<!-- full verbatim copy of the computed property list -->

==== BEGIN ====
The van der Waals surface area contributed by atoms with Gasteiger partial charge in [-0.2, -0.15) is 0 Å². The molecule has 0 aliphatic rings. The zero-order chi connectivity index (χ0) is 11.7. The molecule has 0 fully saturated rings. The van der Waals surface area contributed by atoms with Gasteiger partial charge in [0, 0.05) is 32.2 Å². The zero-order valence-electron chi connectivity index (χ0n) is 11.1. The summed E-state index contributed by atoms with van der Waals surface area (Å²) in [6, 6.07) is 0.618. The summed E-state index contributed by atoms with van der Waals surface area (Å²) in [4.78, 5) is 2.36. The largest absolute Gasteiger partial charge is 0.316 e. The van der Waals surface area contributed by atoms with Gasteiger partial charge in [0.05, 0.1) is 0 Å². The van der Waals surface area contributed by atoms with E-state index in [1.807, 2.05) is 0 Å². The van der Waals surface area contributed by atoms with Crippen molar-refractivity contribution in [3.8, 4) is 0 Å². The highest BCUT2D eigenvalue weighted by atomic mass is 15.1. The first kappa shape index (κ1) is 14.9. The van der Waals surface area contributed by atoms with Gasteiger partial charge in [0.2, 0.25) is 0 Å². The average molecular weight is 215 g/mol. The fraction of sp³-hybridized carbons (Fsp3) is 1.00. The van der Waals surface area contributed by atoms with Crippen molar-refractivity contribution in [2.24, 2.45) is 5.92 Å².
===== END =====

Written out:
The van der Waals surface area contributed by atoms with Gasteiger partial charge in [-0.2, -0.15) is 0 Å². The molecule has 0 aliphatic rings. The zero-order chi connectivity index (χ0) is 11.7. The molecule has 0 fully saturated rings. The van der Waals surface area contributed by atoms with Gasteiger partial charge in [0, 0.05) is 32.2 Å². The zero-order valence-electron chi connectivity index (χ0n) is 11.1. The summed E-state index contributed by atoms with van der Waals surface area (Å²) in [6, 6.07) is 0.618. The summed E-state index contributed by atoms with van der Waals surface area (Å²) in [4.78, 5) is 2.36. The largest absolute Gasteiger partial charge is 0.316 e. The van der Waals surface area contributed by atoms with Gasteiger partial charge in [0.05, 0.1) is 0 Å². The van der Waals surface area contributed by atoms with E-state index in [1.807, 2.05) is 0 Å². The van der Waals surface area contributed by atoms with Crippen molar-refractivity contribution in [3.8, 4) is 0 Å². The highest BCUT2D eigenvalue weighted by atomic mass is 15.1. The first kappa shape index (κ1) is 14.9. The van der Waals surface area contributed by atoms with Gasteiger partial charge in [0.2, 0.25) is 0 Å². The average molecular weight is 215 g/mol. The fraction of sp³-hybridized carbons (Fsp3) is 1.00. The van der Waals surface area contributed by atoms with Crippen molar-refractivity contribution in [2.24, 2.45) is 5.92 Å².